You’re welcome, Jossie. I think quiet time is so important to everyone, but especially when one has kids (four in your case!). Enjoy some peaceful knitting when you can!
So beautifully said. And so true.
Beautifully said Kelly! I revel in the quiet in gardening, walking & drawing.
Yes, it doesn’t have to be knitting, but having something that you can enjoy in quiet is good; it recharges the batteries.
I totally agree. Sitting by myself in silence is absolutely soul enriching.
Or crafting in silence.
Recently I started an embroidery kit and I love sitting sewing quietly.
I have recently noticed that I am now consciously attempting to keep my focus on whatever I am doing, as if I was alone and silent. I suppose that counts as meditation doesn’t it?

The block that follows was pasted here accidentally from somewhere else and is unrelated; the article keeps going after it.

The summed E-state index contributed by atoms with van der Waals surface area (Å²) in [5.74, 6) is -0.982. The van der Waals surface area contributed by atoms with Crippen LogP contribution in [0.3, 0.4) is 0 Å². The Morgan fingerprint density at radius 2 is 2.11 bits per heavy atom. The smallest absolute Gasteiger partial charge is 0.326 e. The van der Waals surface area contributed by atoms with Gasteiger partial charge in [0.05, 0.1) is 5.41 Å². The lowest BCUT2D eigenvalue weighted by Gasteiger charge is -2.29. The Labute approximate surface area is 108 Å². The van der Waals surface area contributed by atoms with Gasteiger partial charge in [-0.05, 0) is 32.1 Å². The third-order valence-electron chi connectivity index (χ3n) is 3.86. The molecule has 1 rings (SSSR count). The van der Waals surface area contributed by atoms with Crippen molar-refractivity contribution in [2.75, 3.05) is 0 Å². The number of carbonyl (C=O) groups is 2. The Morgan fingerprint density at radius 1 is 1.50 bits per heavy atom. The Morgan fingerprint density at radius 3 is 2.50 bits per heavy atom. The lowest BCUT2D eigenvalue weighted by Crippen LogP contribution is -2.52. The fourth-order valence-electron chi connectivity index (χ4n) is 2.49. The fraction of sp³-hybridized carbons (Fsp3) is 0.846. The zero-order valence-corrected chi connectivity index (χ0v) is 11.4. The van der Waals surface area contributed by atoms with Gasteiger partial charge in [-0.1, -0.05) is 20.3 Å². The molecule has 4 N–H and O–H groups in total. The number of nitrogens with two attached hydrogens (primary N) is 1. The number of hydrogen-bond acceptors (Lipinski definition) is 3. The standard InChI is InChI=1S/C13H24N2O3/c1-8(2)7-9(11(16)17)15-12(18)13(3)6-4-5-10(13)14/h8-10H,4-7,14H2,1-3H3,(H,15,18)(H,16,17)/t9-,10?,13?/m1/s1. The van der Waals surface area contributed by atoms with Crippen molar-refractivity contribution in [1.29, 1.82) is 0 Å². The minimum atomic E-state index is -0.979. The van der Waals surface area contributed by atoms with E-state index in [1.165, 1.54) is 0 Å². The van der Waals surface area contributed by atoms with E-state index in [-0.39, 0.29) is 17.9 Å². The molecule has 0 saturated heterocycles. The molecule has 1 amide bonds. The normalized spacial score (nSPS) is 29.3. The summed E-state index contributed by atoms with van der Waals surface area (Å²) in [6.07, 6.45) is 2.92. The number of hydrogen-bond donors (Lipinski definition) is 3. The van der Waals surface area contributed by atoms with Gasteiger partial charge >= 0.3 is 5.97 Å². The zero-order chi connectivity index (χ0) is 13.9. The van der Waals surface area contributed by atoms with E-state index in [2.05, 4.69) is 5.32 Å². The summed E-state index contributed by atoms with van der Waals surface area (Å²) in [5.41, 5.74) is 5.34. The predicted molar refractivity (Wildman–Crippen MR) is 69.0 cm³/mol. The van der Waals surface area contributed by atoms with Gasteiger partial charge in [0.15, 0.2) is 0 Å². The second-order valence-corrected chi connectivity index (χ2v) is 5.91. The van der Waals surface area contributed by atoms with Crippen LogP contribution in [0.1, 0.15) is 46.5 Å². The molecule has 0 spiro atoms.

Yes, I would think it does. Bringing the focus on your task, is probably like focusing on your breathing, and that is very meditative.
So true – I always used to knit with the tv as background but increasingly just enjoy knitting in silence. I also share your knitting/reading conflict but currently knitting definitely wins out! There are just too many beautiful patterns out there!
Hi Deborah, for me it is definitely cyclic. Today it is sunny and I have been sitting in the garden reading. Usually I go through reading stages and knitting stages; only occasionally do they battle for my attention.